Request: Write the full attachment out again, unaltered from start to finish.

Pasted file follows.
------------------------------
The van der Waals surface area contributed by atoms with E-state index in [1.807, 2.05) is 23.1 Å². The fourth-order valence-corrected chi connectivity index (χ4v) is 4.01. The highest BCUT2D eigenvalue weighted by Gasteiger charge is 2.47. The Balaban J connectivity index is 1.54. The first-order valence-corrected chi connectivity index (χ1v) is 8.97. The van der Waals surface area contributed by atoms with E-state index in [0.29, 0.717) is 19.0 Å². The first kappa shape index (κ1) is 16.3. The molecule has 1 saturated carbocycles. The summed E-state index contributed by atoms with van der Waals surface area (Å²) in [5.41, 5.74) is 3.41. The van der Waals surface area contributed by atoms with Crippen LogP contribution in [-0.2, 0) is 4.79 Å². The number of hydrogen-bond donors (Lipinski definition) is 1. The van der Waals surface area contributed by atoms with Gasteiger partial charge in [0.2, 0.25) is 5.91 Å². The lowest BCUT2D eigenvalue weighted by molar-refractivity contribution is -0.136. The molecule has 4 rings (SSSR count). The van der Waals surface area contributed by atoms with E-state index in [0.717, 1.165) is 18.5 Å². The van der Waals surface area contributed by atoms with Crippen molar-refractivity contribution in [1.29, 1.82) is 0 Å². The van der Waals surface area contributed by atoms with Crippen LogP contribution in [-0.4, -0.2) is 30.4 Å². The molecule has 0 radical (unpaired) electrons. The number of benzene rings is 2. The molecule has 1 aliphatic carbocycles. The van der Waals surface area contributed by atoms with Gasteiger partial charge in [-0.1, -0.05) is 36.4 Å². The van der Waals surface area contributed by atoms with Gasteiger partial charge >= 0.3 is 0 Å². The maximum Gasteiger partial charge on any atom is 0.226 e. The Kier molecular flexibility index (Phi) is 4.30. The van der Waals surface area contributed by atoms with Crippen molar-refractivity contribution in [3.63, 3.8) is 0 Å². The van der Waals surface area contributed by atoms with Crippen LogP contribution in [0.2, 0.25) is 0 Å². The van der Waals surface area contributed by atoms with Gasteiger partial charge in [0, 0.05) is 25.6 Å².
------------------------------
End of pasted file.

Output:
The van der Waals surface area contributed by atoms with E-state index in [1.807, 2.05) is 23.1 Å². The fourth-order valence-corrected chi connectivity index (χ4v) is 4.01. The highest BCUT2D eigenvalue weighted by Gasteiger charge is 2.47. The Balaban J connectivity index is 1.54. The first-order valence-corrected chi connectivity index (χ1v) is 8.97. The van der Waals surface area contributed by atoms with E-state index in [0.29, 0.717) is 19.0 Å². The first kappa shape index (κ1) is 16.3. The molecule has 1 saturated carbocycles. The summed E-state index contributed by atoms with van der Waals surface area (Å²) in [5.41, 5.74) is 3.41. The van der Waals surface area contributed by atoms with Crippen LogP contribution in [-0.2, 0) is 4.79 Å². The number of hydrogen-bond donors (Lipinski definition) is 1. The van der Waals surface area contributed by atoms with Gasteiger partial charge in [0.2, 0.25) is 5.91 Å². The lowest BCUT2D eigenvalue weighted by molar-refractivity contribution is -0.136. The molecule has 4 rings (SSSR count). The van der Waals surface area contributed by atoms with E-state index in [0.717, 1.165) is 18.5 Å². The van der Waals surface area contributed by atoms with Crippen molar-refractivity contribution in [1.29, 1.82) is 0 Å². The van der Waals surface area contributed by atoms with Crippen LogP contribution in [-0.4, -0.2) is 30.4 Å². The molecule has 0 radical (unpaired) electrons. The number of benzene rings is 2. The molecule has 1 aliphatic carbocycles. The van der Waals surface area contributed by atoms with Gasteiger partial charge in [-0.1, -0.05) is 36.4 Å². The van der Waals surface area contributed by atoms with Gasteiger partial charge >= 0.3 is 0 Å². The maximum Gasteiger partial charge on any atom is 0.226 e. The Kier molecular flexibility index (Phi) is 4.30. The van der Waals surface area contributed by atoms with Crippen molar-refractivity contribution in [3.63, 3.8) is 0 Å². The van der Waals surface area contributed by atoms with Crippen LogP contribution in [0.2, 0.25) is 0 Å². The van der Waals surface area contributed by atoms with Gasteiger partial charge in [0, 0.05) is 25.6 Å².